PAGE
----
It was a tense few hours Wednesday evening, November 13, for emergency personnel from Winnipeg’s Fire Department and Police Services as they responded to an emergency call that a young man was walking on the Red River’s thin ice near downtown.
Scouting along the Red River around 8:00 p.m. last evening, several Winnipeg fire fighters and police officers were searching with lights on both sides of the river banks. They were frantically looking for a 25 to 30 year old man who was spotted walking on the ice in the middle of the Red River.
Unavailable to talk due to the critical situation with the possibility of the man falling through the ice, the Winnipeg Fire Department official could only comment, “There is a man walking on the ice in the middle of the river,” and continued on with his search.
Eyewitness, Réal Rioux and another by-stander, Bob Ray, spotted the man walking in the middle of the Red River from the Alexander Docks while they were at Pointe Hébert, where they maintain the area.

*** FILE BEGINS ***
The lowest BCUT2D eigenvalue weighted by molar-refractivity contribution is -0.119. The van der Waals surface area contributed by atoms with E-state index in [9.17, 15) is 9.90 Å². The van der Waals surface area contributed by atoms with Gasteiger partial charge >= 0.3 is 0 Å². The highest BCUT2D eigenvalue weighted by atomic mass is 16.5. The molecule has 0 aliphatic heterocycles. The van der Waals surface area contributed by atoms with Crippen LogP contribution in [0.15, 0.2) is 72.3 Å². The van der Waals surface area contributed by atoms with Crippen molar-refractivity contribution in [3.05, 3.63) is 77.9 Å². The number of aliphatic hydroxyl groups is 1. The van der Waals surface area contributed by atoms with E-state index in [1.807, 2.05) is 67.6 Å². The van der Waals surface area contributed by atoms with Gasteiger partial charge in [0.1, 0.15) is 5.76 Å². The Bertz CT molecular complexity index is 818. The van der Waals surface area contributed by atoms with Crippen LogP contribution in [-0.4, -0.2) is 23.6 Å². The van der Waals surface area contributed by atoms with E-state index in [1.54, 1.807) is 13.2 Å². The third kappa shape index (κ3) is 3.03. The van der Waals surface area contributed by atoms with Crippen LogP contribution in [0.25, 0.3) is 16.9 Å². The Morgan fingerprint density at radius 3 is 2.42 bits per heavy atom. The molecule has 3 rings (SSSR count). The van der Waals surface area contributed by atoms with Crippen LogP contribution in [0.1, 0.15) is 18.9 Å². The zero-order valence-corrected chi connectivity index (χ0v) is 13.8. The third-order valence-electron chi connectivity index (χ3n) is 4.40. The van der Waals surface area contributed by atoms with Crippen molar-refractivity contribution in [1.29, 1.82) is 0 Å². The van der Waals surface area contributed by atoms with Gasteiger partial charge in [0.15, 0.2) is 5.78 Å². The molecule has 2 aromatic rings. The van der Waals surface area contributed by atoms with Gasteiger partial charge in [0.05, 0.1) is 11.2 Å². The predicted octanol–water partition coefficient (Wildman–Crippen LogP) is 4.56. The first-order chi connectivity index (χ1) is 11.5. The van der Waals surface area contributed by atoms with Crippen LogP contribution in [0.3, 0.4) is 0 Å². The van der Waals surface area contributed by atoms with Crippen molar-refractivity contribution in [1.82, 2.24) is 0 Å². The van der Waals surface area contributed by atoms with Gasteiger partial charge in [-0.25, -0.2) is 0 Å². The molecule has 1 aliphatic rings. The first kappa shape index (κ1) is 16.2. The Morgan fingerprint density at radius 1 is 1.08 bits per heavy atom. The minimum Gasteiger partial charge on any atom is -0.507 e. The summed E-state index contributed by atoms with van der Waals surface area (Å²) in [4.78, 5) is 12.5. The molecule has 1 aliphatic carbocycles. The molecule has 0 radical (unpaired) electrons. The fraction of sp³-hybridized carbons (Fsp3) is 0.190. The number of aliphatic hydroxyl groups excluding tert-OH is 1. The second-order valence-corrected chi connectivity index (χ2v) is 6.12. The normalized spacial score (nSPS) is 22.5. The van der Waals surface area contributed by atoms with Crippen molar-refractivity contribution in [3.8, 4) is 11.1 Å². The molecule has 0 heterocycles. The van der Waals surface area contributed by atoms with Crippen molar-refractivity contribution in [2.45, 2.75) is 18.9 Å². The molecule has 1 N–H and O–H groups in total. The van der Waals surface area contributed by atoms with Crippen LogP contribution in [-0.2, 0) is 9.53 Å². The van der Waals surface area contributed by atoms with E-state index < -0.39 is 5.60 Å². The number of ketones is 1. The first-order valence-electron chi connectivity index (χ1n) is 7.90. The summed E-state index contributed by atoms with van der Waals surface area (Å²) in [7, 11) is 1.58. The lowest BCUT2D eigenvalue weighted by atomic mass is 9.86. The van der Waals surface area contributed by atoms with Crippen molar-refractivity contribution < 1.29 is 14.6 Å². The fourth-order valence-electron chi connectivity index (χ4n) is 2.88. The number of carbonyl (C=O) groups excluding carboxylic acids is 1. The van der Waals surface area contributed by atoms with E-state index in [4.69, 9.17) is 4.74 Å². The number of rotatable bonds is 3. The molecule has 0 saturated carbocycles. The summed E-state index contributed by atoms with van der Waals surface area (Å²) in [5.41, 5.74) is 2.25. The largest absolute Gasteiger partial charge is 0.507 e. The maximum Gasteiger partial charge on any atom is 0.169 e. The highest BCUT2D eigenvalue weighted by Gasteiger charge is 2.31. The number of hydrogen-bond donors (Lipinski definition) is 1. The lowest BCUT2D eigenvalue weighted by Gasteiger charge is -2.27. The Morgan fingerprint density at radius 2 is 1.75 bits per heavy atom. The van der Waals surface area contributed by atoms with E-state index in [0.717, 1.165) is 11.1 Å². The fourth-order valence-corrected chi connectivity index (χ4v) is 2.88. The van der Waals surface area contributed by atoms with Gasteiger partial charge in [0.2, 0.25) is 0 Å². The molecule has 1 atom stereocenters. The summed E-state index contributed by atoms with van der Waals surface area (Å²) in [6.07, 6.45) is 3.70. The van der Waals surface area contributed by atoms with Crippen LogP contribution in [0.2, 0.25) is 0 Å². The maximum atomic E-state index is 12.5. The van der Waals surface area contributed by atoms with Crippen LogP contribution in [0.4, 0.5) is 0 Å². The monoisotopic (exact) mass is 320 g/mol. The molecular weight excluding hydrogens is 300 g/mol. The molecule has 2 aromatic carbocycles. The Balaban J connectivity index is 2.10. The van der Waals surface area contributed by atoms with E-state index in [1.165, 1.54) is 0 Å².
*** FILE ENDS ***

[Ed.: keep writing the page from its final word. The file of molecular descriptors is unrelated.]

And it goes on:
After another unidentified individual walking a dog called 911, Rioux and Ray scurried along a dark path on the riverbank, using binoculars to follow the man on the river, as they were concerned for his safety.
“All I seen is the ambulance get to the end of the road,” said Rioux, “so when we got down there we saw the fellow in the centre of the Red River walking towards us.”
The man reportedly walked southbound on the river, jumping on ice mounds, and then dove into the water at the point where the ice ended between the CN Highline and Provencher Bridge. From there he dog paddled in the frigid waters, weaving towards the river bank where a team was there to help him at about 8:30 p.m.
The reason the man was on the river is unknown, however Rioux commented, “All I heard it’s something to do with his girlfriend” and he was taken away in an ambulance.
Ambulance, fire department and police personnel were unavailable for comment.
This is the time of year that the public is reminded to stay off all waterways because of how dangerous it is to venture out onto the ice.
All photos by M. LeBlanc